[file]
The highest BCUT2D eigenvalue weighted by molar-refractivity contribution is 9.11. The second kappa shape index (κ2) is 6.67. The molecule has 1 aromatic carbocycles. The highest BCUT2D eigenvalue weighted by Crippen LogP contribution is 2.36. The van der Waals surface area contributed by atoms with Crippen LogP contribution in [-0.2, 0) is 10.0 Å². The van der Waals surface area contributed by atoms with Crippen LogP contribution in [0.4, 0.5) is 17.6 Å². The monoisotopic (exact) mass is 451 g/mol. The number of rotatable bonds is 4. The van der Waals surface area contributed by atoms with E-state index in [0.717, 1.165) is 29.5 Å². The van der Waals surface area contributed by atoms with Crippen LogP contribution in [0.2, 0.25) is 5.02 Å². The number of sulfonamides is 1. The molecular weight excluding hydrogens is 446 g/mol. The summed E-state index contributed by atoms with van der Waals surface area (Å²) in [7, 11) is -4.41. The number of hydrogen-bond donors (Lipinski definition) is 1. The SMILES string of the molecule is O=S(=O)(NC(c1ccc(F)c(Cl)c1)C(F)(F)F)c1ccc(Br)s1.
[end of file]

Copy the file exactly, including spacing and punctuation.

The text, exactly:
The highest BCUT2D eigenvalue weighted by molar-refractivity contribution is 9.11. The second kappa shape index (κ2) is 6.67. The molecule has 1 aromatic carbocycles. The highest BCUT2D eigenvalue weighted by Crippen LogP contribution is 2.36. The van der Waals surface area contributed by atoms with Crippen LogP contribution in [-0.2, 0) is 10.0 Å². The van der Waals surface area contributed by atoms with Crippen LogP contribution in [0.4, 0.5) is 17.6 Å². The monoisotopic (exact) mass is 451 g/mol. The number of rotatable bonds is 4. The van der Waals surface area contributed by atoms with E-state index in [0.717, 1.165) is 29.5 Å². The van der Waals surface area contributed by atoms with Crippen LogP contribution in [0.2, 0.25) is 5.02 Å². The number of sulfonamides is 1. The molecular weight excluding hydrogens is 446 g/mol. The summed E-state index contributed by atoms with van der Waals surface area (Å²) in [7, 11) is -4.41. The number of hydrogen-bond donors (Lipinski definition) is 1. The SMILES string of the molecule is O=S(=O)(NC(c1ccc(F)c(Cl)c1)C(F)(F)F)c1ccc(Br)s1.